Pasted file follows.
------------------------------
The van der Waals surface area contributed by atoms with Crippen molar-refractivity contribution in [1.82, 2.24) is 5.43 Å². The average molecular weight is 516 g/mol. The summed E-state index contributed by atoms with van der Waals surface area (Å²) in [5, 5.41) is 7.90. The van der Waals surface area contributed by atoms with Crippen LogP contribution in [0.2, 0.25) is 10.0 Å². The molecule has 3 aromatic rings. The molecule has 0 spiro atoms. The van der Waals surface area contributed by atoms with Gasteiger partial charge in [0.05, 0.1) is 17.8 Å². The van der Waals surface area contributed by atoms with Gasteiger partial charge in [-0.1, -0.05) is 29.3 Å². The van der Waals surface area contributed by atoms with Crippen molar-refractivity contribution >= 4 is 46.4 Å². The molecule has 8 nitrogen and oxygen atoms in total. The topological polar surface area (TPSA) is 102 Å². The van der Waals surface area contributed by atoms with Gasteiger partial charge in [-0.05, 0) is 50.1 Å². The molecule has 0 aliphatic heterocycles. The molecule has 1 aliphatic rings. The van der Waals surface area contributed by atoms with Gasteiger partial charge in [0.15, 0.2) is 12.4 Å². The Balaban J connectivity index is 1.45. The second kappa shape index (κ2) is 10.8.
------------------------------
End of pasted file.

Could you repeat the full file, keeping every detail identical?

The van der Waals surface area contributed by atoms with Crippen molar-refractivity contribution in [1.82, 2.24) is 5.43 Å². The average molecular weight is 516 g/mol. The summed E-state index contributed by atoms with van der Waals surface area (Å²) in [5, 5.41) is 7.90. The van der Waals surface area contributed by atoms with Crippen LogP contribution in [0.2, 0.25) is 10.0 Å². The molecule has 3 aromatic rings. The molecule has 0 spiro atoms. The van der Waals surface area contributed by atoms with Gasteiger partial charge in [0.05, 0.1) is 17.8 Å². The van der Waals surface area contributed by atoms with Gasteiger partial charge in [-0.1, -0.05) is 29.3 Å². The van der Waals surface area contributed by atoms with Crippen molar-refractivity contribution >= 4 is 46.4 Å². The molecule has 8 nitrogen and oxygen atoms in total. The topological polar surface area (TPSA) is 102 Å². The van der Waals surface area contributed by atoms with Gasteiger partial charge in [-0.05, 0) is 50.1 Å². The molecule has 0 aliphatic heterocycles. The molecule has 1 aliphatic rings. The van der Waals surface area contributed by atoms with Gasteiger partial charge in [0.15, 0.2) is 12.4 Å². The Balaban J connectivity index is 1.45. The second kappa shape index (κ2) is 10.8.